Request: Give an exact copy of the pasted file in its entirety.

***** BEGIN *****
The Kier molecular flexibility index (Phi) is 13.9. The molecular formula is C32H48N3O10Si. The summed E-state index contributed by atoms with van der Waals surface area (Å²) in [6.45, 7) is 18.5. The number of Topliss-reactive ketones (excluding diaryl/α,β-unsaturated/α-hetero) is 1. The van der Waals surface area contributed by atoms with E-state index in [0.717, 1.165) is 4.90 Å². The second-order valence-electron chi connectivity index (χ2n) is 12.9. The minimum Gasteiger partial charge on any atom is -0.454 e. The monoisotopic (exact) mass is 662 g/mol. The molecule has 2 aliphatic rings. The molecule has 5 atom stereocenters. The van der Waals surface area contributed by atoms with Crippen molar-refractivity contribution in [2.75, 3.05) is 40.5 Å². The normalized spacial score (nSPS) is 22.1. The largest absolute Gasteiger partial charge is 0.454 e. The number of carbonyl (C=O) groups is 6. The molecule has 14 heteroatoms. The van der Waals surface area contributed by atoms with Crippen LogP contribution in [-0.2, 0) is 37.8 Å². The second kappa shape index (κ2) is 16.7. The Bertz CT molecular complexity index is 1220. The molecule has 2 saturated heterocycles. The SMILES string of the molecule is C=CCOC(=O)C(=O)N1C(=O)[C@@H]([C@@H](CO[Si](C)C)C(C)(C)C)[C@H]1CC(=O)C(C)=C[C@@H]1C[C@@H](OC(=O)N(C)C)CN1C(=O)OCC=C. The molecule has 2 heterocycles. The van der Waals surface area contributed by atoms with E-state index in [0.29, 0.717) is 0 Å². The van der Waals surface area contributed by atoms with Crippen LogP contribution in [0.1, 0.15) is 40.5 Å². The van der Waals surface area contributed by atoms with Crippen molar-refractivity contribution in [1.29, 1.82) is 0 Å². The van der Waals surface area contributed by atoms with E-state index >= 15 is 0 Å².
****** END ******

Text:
The Kier molecular flexibility index (Phi) is 13.9. The molecular formula is C32H48N3O10Si. The summed E-state index contributed by atoms with van der Waals surface area (Å²) in [6.45, 7) is 18.5. The number of Topliss-reactive ketones (excluding diaryl/α,β-unsaturated/α-hetero) is 1. The van der Waals surface area contributed by atoms with E-state index in [0.717, 1.165) is 4.90 Å². The second-order valence-electron chi connectivity index (χ2n) is 12.9. The minimum Gasteiger partial charge on any atom is -0.454 e. The monoisotopic (exact) mass is 662 g/mol. The molecule has 2 aliphatic rings. The molecule has 5 atom stereocenters. The van der Waals surface area contributed by atoms with Crippen molar-refractivity contribution in [2.75, 3.05) is 40.5 Å². The normalized spacial score (nSPS) is 22.1. The largest absolute Gasteiger partial charge is 0.454 e. The number of carbonyl (C=O) groups is 6. The molecule has 14 heteroatoms. The van der Waals surface area contributed by atoms with Crippen LogP contribution in [-0.2, 0) is 37.8 Å². The second kappa shape index (κ2) is 16.7. The Bertz CT molecular complexity index is 1220. The molecule has 2 saturated heterocycles. The SMILES string of the molecule is C=CCOC(=O)C(=O)N1C(=O)[C@@H]([C@@H](CO[Si](C)C)C(C)(C)C)[C@H]1CC(=O)C(C)=C[C@@H]1C[C@@H](OC(=O)N(C)C)CN1C(=O)OCC=C. The molecule has 2 heterocycles. The van der Waals surface area contributed by atoms with E-state index in [0.29, 0.717) is 0 Å². The van der Waals surface area contributed by atoms with Crippen LogP contribution in [0.1, 0.15) is 40.5 Å². The van der Waals surface area contributed by atoms with Crippen molar-refractivity contribution in [1.29, 1.82) is 0 Å². The van der Waals surface area contributed by atoms with E-state index >= 15 is 0 Å².